Now let’s briefly go over some of th34_ULS_mk2_cone.jpge highlights of the ULS-15 mk2. Its sound quality is superb, and the high fidelity that was heard in the listening sessions were confirmed by the measurements. The ULS-15 mk2 is a very accurate subwoofer and demonstrated highly linear behavior across a slew of different measurements. The output is tremendous for a sealed subwoofer at this price point, and this sub qualifies for Audioholics’ Bassaholic ‘large’ room size rating (in other words it should be able to meet the target 115 dB peak in seating positions in a 3000 ft^3 to 5000 ft^3 room). The tremendous output can be gleaned from the burst tests and compression sweep measurements, but nothing is as convincing as sitting cross-legged on the floor with the ULS right behind you only a couple inches away, and then cranking a hard dubstep tune to reference level on the AVR. Do that and you will know what a punching bag feels like.

bassaholic-master-large.jpeg

35_ULS_mk2_outdoors.jpgAnother admirable trait is the appearance, a slick satin black or Rosewood veneer with a gleaming concave cone- no way am I hiding that cone behind a grille. The manageable size and weight certainly deserve mention as well; this is a sub that does not take two people to move around. One person of average build can carry the 65 lbs ULS-15 mk2 around without too much of a strain. Since the enclosure is just an 18” cube, it does not eat up a lot of room. Some people might not consider that a small sub, but for the firepower it packs, it is remarkably small. Another point for the ULS-15 mk2 is that its amplifier has a lot of flexibility for different setups, so this is a subwoofer that can be integrated into a variety of systems, and with its adjustable response, its sound can be tailored to suit a variety of tastes.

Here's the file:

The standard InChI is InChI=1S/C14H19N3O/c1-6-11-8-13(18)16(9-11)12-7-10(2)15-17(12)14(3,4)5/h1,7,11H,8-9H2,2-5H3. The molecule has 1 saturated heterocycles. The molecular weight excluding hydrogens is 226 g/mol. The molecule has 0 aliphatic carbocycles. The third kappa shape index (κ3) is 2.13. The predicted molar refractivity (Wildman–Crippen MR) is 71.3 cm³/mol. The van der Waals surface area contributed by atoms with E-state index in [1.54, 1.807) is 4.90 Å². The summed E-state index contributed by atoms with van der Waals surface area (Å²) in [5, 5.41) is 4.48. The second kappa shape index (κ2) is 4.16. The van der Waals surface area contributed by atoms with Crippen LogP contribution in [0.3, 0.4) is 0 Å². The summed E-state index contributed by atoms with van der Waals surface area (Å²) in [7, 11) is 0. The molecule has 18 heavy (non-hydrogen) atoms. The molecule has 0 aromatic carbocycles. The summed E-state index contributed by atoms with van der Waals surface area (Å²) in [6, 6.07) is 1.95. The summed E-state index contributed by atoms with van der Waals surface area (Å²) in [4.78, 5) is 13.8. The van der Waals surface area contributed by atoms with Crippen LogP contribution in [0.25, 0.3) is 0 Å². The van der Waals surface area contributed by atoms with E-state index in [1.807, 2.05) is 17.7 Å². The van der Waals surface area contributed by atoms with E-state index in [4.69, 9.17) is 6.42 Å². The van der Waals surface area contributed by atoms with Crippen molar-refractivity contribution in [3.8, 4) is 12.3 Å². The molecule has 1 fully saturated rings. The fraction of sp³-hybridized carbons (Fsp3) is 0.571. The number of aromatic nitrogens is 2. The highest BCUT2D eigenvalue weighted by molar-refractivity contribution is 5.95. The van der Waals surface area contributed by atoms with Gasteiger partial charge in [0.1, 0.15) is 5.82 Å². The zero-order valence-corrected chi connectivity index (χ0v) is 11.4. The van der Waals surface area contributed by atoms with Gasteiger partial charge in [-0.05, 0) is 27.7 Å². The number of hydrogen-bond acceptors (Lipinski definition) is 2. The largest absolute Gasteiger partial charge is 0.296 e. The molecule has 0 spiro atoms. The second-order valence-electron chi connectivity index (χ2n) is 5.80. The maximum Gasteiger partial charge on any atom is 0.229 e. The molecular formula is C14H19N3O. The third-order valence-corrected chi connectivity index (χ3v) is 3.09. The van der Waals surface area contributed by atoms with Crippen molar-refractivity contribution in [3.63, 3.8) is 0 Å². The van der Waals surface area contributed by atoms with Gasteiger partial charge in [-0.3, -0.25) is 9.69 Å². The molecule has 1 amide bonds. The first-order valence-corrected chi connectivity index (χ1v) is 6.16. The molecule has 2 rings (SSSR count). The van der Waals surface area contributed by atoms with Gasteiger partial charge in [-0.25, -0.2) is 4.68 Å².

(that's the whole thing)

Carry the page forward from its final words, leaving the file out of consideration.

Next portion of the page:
Outside of the subwoofer itself is Hsu’s reputation for great customer service, a reputation established over many years. Packaging is, as was discussed before, exemplary, so if you ever had to ship it somewhere, you are covered if you hold on to the packaging. The warranty is not bad, but not great; 2 years on the amplifier and 7 years on the driver. An extended 5-year warranty on the amp can be purchased for an additional $90. And that brings us to one of the major high points of the Hsu ULS-15 mk2, the cost: $779 with a $69 shipping fee for shipping within the continental USA. $848 is not inexpensive (to most of us anyway), but if it is compared to many other subs in the Audioholics Bassaholic data compilation, it can be seen to punch way above its price point. When you consider all of the other assets it brings to the table such as its tasteful finish, manageable size and weight, and great customer service from Hsu, it has to be considered one of the top bargains in subwoofers to date.

The Score Card

The scoring below is based on each piece of equipment doing the duty it is designed for. The numbers are weighed heavily with respect to the individual cost of each unit, thus giving a rating roughly equal to:

Performance × Price Factor/Value = Rating